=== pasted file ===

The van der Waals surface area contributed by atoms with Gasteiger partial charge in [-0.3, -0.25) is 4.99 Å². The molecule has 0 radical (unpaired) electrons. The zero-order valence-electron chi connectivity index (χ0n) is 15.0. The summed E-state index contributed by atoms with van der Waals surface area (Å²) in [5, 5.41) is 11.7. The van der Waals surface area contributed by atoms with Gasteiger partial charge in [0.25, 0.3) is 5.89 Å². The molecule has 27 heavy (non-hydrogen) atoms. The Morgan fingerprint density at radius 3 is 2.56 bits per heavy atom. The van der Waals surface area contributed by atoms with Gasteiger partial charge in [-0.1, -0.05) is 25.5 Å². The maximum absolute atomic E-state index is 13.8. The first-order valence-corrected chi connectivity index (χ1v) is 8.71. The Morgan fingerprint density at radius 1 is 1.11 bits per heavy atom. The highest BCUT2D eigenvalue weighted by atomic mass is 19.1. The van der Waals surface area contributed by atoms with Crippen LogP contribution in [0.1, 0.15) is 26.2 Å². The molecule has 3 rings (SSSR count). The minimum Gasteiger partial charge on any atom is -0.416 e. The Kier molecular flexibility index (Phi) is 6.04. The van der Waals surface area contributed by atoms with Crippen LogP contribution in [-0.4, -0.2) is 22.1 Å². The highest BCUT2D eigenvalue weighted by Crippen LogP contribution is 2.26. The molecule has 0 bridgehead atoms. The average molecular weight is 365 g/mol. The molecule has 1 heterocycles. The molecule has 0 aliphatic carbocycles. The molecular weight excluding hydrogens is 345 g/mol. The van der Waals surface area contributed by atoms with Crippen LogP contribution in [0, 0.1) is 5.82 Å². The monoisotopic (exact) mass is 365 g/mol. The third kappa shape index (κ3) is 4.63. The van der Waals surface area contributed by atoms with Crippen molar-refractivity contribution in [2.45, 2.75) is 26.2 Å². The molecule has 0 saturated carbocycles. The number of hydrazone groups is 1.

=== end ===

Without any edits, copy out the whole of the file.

The van der Waals surface area contributed by atoms with Gasteiger partial charge in [-0.3, -0.25) is 4.99 Å². The molecule has 0 radical (unpaired) electrons. The zero-order valence-electron chi connectivity index (χ0n) is 15.0. The summed E-state index contributed by atoms with van der Waals surface area (Å²) in [5, 5.41) is 11.7. The van der Waals surface area contributed by atoms with Gasteiger partial charge in [0.25, 0.3) is 5.89 Å². The molecule has 27 heavy (non-hydrogen) atoms. The Morgan fingerprint density at radius 3 is 2.56 bits per heavy atom. The van der Waals surface area contributed by atoms with Gasteiger partial charge in [-0.1, -0.05) is 25.5 Å². The maximum absolute atomic E-state index is 13.8. The first-order valence-corrected chi connectivity index (χ1v) is 8.71. The Morgan fingerprint density at radius 1 is 1.11 bits per heavy atom. The highest BCUT2D eigenvalue weighted by atomic mass is 19.1. The van der Waals surface area contributed by atoms with Crippen LogP contribution in [0.1, 0.15) is 26.2 Å². The molecule has 3 rings (SSSR count). The minimum Gasteiger partial charge on any atom is -0.416 e. The Kier molecular flexibility index (Phi) is 6.04. The van der Waals surface area contributed by atoms with Crippen LogP contribution in [-0.4, -0.2) is 22.1 Å². The highest BCUT2D eigenvalue weighted by Crippen LogP contribution is 2.26. The molecule has 0 bridgehead atoms. The average molecular weight is 365 g/mol. The molecule has 1 heterocycles. The molecule has 0 aliphatic carbocycles. The molecular weight excluding hydrogens is 345 g/mol. The van der Waals surface area contributed by atoms with Crippen LogP contribution in [0, 0.1) is 5.82 Å². The monoisotopic (exact) mass is 365 g/mol. The third kappa shape index (κ3) is 4.63. The van der Waals surface area contributed by atoms with Crippen molar-refractivity contribution in [2.45, 2.75) is 26.2 Å². The molecule has 0 saturated carbocycles. The number of hydrazone groups is 1.